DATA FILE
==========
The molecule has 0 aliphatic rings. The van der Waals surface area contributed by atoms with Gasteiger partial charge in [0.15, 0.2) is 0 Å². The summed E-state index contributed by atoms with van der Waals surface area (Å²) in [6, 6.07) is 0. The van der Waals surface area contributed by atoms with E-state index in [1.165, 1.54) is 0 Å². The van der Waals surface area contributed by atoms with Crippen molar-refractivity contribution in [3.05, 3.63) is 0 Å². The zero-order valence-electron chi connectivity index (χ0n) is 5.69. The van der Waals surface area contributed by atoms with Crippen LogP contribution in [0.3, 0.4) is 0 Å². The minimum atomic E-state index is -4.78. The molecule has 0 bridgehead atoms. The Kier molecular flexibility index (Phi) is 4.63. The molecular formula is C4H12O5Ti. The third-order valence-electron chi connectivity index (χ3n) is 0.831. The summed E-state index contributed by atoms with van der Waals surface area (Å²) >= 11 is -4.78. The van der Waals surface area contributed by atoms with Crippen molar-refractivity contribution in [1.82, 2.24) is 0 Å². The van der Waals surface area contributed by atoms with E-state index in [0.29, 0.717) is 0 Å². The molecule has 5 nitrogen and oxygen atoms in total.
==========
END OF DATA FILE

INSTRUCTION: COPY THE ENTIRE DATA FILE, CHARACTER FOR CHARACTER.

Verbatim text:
The molecule has 0 aliphatic rings. The van der Waals surface area contributed by atoms with Gasteiger partial charge in [0.15, 0.2) is 0 Å². The summed E-state index contributed by atoms with van der Waals surface area (Å²) in [6, 6.07) is 0. The van der Waals surface area contributed by atoms with E-state index in [1.165, 1.54) is 0 Å². The van der Waals surface area contributed by atoms with Crippen molar-refractivity contribution in [3.05, 3.63) is 0 Å². The zero-order valence-electron chi connectivity index (χ0n) is 5.69. The van der Waals surface area contributed by atoms with Crippen LogP contribution in [0.3, 0.4) is 0 Å². The minimum atomic E-state index is -4.78. The molecule has 0 bridgehead atoms. The Kier molecular flexibility index (Phi) is 4.63. The molecular formula is C4H12O5Ti. The third-order valence-electron chi connectivity index (χ3n) is 0.831. The summed E-state index contributed by atoms with van der Waals surface area (Å²) >= 11 is -4.78. The van der Waals surface area contributed by atoms with Crippen molar-refractivity contribution in [1.82, 2.24) is 0 Å². The van der Waals surface area contributed by atoms with E-state index in [0.29, 0.717) is 0 Å². The molecule has 5 nitrogen and oxygen atoms in total.